A Daunting Time for Foreign Policy

Over the past week we have watched with increasing alarm as the Trump Administration  pursues policies that show a complete disregard for multilateralism, a retreat from US global leadership, and a disdain for institutions like the United Nations. President Trump has put the UN—a forum he called “just a club for people to get together, talk, and have a good time”—on notice.

In her first remarks as US Ambassador to the UN, Nikki Haley rejected the long-standing US approach to foreign policy: to value collaboration and international engagement. Instead, her first remarks centered on the idea of US “strength” and made clear that the United States would be keeping a tally of friends and enemies in the international sphere. Haley promised that the country would “have the backs of our allies” and that “[f]or those who don’t have our back, we’re taking names; we will make points to respond to that accordingly.”

But we know that’s not how the UN works. It’s not an arena where scores are kept, ledgers are tallied, and where the flexing of muscles yields results. The UN is the place where, in our increasingly complex and interconnected world, governments come together with civil society, experts, and public voices. Collectively, they meet some of the most critical challenges of our world—from epidemics to climate change to natural disasters. The commitments contained within the 2030 Agenda and the Sustainable Development Goals—which aim to achieve gender equality, end poverty, and promote peaceful societies, among other things—are a testament to how powerful the UN can be, both as a force for good and for advancing US interests and values. For women and girls, the UN and its agencies have been critical to advancing their human rights, including their sexual and reproductive rights.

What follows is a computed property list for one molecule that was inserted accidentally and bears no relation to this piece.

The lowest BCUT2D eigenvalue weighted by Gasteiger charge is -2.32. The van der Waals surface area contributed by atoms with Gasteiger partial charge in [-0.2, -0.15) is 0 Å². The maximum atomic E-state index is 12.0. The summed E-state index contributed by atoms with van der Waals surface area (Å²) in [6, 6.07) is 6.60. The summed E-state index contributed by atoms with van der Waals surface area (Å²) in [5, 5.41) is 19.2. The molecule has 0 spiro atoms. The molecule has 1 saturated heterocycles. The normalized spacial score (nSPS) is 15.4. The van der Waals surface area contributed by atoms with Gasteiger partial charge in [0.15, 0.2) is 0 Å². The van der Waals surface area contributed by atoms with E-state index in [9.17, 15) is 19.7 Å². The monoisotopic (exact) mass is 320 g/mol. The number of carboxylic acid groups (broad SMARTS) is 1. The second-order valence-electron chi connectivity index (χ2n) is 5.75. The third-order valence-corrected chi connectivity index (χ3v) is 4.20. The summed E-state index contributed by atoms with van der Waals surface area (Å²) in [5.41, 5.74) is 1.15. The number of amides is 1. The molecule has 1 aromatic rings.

US global interests are promoted at the UN not through punishing countries that do not side with American positions, but through true collaboration and multilateral action. Under the Obama Administration, skilled US negotiators worked to embed US development priorities into the Sustainable Development Goals, ensuring that the entire international community is working together in pursuit of the common objective of improving the health and wellbeing of people and the planet.

We’ve seen this before. During the Bush Administration, the US government tried to strong-arm governments into rolling back reproductive rights. Not content to simply export conservative American views through negotiations, the US threatened to withhold funding from foreign governments who did not fall in line with US views. They did not succeed. But Haley’s threats last week suggest a return to these bygone bullying tactics.

The United States cannot, and must not, abandon its role as a global leader, and it cannot step away from its UN responsibilities.

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